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Wednesday, Feb 1, 2023
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L.A. Stories



Creative Juices

Their Bush vs. Kerry cartoon satire put them on the map last year, and now Gregg and Evan Spiridellis have money in their pockets, thanks to beer giant Anheuser-Busch Cos. Inc.


The Spiridellis brothers’ Santa Monica-based JibJab Media has signed a contract with Budweiser to create multiple spots, mostly for online viewing. The first short piece is now available online, with a longer form creation on the way within the next few weeks.


JibJab has been approached by at least six Fortune 500 companies to do corporate advertising, but the brothers chose Budweiser because of its reputation for originality.


Budweiser executives were originally drawn to the brothers’ ability to reach the key audience of 21- to 27-year-olds. Details of the agreement have not been disclosed, but the Spiridellis brothers “have an endless supply of beer,” according to Budweiser Brand Manager Bob Scheetz.


Spencer Kallick



Locals Only


Next to its counterparts in the music downloading industry, Fonogenic Digital Sounds is tiny. While Napster and iTunes each have a catalog of over one million songs, Fonogenic’s Digital Sounds Boutique offers the songs of only 30 singers and groups. Each song can be downloaded for 99 cents.


“What makes us different is that we try to have a direct relationship with the artist. We’re going to hand pick the music and decide whether we feel that it is worth selling,” said Tal Pink, founder of Van Nuys-based Fonogenic.


Pink said there are no specific genre labels to define their music selection but much of the music has a rock/pop sound. Many of the artists on the site are local bands that play at venues such as Spaceland, the Viper Room, and Hotel Caf & #233;.


Fonogenic got started last year when a small community of artists including Pink and his band Remote tried to find a way to market their music. The company also represents artists for film, television, video games, and other media.


Sarah Filus



An Activist Passes


Virginia Charon, who helped lead the battle against graffiti, drugs, and prostitution in her Hollywood neighborhood, died recently at Cedars-Sinai Medical Center. She was 85.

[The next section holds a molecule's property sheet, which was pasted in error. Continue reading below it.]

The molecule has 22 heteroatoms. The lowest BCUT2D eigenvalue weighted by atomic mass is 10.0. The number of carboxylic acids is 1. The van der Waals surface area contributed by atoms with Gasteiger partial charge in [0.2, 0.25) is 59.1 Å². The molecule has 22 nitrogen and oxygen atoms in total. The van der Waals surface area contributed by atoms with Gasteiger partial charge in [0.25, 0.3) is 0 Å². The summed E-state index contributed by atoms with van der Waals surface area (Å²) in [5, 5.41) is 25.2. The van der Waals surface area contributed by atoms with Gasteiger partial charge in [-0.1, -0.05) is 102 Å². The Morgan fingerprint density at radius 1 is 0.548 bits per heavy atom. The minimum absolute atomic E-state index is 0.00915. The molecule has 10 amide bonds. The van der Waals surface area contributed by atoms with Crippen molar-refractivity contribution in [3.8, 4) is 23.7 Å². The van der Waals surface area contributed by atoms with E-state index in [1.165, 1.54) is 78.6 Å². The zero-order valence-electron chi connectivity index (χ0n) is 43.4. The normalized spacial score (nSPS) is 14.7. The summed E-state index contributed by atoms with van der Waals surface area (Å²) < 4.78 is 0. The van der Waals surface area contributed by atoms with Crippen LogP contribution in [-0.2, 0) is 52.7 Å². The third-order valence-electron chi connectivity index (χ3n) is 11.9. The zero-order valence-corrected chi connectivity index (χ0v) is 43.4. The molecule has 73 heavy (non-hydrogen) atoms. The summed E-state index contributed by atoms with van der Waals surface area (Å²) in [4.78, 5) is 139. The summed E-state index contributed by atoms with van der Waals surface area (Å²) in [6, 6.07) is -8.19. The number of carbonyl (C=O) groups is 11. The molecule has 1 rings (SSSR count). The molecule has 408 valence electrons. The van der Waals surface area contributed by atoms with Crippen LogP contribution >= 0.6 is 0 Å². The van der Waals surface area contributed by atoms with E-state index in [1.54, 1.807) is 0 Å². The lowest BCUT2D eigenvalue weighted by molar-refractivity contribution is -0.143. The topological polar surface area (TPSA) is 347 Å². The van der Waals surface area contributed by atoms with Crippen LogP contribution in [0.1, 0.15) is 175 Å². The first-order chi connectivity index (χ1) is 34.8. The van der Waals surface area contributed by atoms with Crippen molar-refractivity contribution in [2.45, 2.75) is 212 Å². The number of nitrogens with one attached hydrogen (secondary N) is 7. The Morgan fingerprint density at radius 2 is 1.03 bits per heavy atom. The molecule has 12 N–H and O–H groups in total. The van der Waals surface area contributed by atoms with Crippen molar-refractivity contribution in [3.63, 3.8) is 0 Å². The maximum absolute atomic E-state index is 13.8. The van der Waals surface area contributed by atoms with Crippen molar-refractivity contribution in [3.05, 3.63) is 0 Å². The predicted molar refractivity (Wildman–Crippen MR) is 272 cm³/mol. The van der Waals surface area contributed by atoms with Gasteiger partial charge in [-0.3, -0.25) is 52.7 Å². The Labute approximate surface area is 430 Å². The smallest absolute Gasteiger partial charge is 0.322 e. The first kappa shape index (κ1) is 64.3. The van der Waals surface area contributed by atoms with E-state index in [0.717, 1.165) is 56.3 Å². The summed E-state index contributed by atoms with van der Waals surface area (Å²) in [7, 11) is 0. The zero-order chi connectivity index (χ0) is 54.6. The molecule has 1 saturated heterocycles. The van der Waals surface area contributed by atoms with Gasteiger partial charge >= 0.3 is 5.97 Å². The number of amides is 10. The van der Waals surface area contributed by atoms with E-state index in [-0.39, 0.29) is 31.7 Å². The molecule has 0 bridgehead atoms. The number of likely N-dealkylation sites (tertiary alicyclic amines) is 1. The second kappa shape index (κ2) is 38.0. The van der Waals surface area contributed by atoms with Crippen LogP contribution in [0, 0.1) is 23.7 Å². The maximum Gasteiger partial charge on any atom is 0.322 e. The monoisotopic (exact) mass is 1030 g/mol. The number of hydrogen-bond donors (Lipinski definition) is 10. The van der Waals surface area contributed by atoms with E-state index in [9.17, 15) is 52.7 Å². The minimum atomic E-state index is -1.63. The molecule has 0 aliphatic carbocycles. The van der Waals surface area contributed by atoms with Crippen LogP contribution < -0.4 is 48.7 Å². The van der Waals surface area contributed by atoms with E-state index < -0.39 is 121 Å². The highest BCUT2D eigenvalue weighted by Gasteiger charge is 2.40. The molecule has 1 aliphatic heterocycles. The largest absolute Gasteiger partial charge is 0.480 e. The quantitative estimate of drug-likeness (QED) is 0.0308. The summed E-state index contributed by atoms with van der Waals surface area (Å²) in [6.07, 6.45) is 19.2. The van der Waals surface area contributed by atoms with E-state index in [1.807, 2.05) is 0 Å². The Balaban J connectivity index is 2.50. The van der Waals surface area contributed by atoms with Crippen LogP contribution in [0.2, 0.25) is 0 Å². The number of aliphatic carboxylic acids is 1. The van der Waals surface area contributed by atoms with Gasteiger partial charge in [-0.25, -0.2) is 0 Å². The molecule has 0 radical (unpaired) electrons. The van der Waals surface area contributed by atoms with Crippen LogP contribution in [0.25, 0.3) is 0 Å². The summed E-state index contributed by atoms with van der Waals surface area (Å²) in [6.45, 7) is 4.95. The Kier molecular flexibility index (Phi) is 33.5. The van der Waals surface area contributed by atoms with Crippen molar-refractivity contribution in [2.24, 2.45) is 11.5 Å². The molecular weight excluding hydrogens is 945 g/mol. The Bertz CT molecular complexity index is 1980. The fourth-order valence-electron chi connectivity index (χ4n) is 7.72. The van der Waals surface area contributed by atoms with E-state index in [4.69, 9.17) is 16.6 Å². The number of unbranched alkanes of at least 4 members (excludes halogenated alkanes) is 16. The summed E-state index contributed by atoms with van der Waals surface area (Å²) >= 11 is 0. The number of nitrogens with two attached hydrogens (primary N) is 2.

“She fought for the people, for their properties, for their rights,” said her niece, Mary Ann Ward.


Charon moved to Hollywood in the 1940s and worked at the Pig ‘n’ Whistle, Dodger Stadium, and the commissary at Universal Studios.


In 1989, she founded a neighborhood watch group called the Cherokee Sentinels to remove graffiti and battle street prostitution. “The police gave them the walkie-talkies and they used her house as the base station,” Ward said.


Charon also led the Hollywood participation in National Night Out, an event meant to fight crime by having residents march in groups through their neighborhoods. In 1997, Charon was recognized by the Hollywood Chamber of Commerce in its annual Women of Distinction Awards.


“She’s probably the 2 percent of the people in the world who said ‘This isn’t right,’ and then actually did something about it,” Ward said.


Sarah Filus



Gaming Out


Ron Rosenberg said his new Arena Lounge in West L.A. is this generation’s bowling alley, or even pool hall, although video arcade might be a closer fit.


Gamers can sit in sofas with built-in speakers and choose from a wide variety of video games to play or buy. Arena Lounge also has “game sommeliers” offering instructions and advice to novices. “During the week we do leagues,” said the 26-year-old. “On the week ends we want to see guys taking girls on dates.”


There have been several examples of interactive gaming lounges, but not enough to produce a significant trend, said Christopher Swain, professor of interactive media at USC and co-director of the EA Game Innovation Lab. Walt Disney Co. and Dreamworks SKG have re-created the virtual theme park experience in malls, and he has seen bars offering video game tournaments and interactive features, like video cameras focused on different tables and people.


But the combination of a bar and interactive gaming without a cover charge isn’t common.


Katherine Gray



Good Looks


Don’t like what’s on TV anymore? Maybe it’ll look better on one of these sets.


Taiwan-based company Hannspree is introducing its new line of designer television sets that come in three themes sports, fantasy, and style among more than 100 models. These include sets with the look and feel of real baseballs (complete with the required 108 stitches), plush cows, and even a bag of fries. (The remote for that one looks like a packet of ketchup.)


“Each of these sets was a distinct design challenge on all levels to produce,” said Michael Galvin, brand manager for Hannspree. The company hired design firms such as Frog and Ido to create TV sets for many different tastes.


Yu-Chi Chiao, chairman of the Chinese LCD screen manufacturing company HannStar, came up with the idea when he decided to make a TV that he thought would allow people to express themselves through their choice of design.


“When component audio systems became popular in the ’60s, everyone started using the look of gray, black, and silver,” said Galvin. “Chiao thought it didn’t have to be that way.”


Katherine Gray

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